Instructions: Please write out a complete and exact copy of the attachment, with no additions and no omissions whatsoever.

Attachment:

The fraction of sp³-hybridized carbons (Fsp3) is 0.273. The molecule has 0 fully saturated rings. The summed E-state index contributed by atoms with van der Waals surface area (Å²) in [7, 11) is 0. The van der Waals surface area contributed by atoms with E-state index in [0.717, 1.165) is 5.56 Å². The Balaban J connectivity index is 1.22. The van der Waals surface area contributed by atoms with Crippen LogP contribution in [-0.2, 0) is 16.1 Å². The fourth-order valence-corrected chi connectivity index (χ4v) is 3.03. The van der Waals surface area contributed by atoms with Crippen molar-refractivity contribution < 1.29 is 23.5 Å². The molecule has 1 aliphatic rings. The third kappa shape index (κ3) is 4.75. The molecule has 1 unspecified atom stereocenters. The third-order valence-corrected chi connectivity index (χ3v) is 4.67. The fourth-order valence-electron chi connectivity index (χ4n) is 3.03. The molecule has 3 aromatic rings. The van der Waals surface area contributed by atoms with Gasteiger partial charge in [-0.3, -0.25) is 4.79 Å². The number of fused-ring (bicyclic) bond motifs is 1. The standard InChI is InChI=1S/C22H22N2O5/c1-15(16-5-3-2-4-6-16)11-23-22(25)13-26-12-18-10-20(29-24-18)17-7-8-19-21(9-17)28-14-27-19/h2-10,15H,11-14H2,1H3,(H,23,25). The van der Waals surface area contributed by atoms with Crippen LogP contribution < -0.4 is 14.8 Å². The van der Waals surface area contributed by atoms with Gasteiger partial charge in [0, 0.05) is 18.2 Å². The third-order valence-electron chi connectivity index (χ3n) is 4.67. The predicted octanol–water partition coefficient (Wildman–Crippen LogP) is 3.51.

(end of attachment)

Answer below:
The fraction of sp³-hybridized carbons (Fsp3) is 0.273. The molecule has 0 fully saturated rings. The summed E-state index contributed by atoms with van der Waals surface area (Å²) in [7, 11) is 0. The van der Waals surface area contributed by atoms with E-state index in [0.717, 1.165) is 5.56 Å². The Balaban J connectivity index is 1.22. The van der Waals surface area contributed by atoms with Crippen LogP contribution in [-0.2, 0) is 16.1 Å². The fourth-order valence-corrected chi connectivity index (χ4v) is 3.03. The van der Waals surface area contributed by atoms with Crippen molar-refractivity contribution < 1.29 is 23.5 Å². The molecule has 1 aliphatic rings. The third kappa shape index (κ3) is 4.75. The molecule has 1 unspecified atom stereocenters. The third-order valence-corrected chi connectivity index (χ3v) is 4.67. The fourth-order valence-electron chi connectivity index (χ4n) is 3.03. The molecule has 3 aromatic rings. The van der Waals surface area contributed by atoms with Gasteiger partial charge in [-0.3, -0.25) is 4.79 Å². The number of fused-ring (bicyclic) bond motifs is 1. The standard InChI is InChI=1S/C22H22N2O5/c1-15(16-5-3-2-4-6-16)11-23-22(25)13-26-12-18-10-20(29-24-18)17-7-8-19-21(9-17)28-14-27-19/h2-10,15H,11-14H2,1H3,(H,23,25). The van der Waals surface area contributed by atoms with Crippen LogP contribution < -0.4 is 14.8 Å². The van der Waals surface area contributed by atoms with Gasteiger partial charge in [0, 0.05) is 18.2 Å². The third-order valence-electron chi connectivity index (χ3n) is 4.67. The predicted octanol–water partition coefficient (Wildman–Crippen LogP) is 3.51.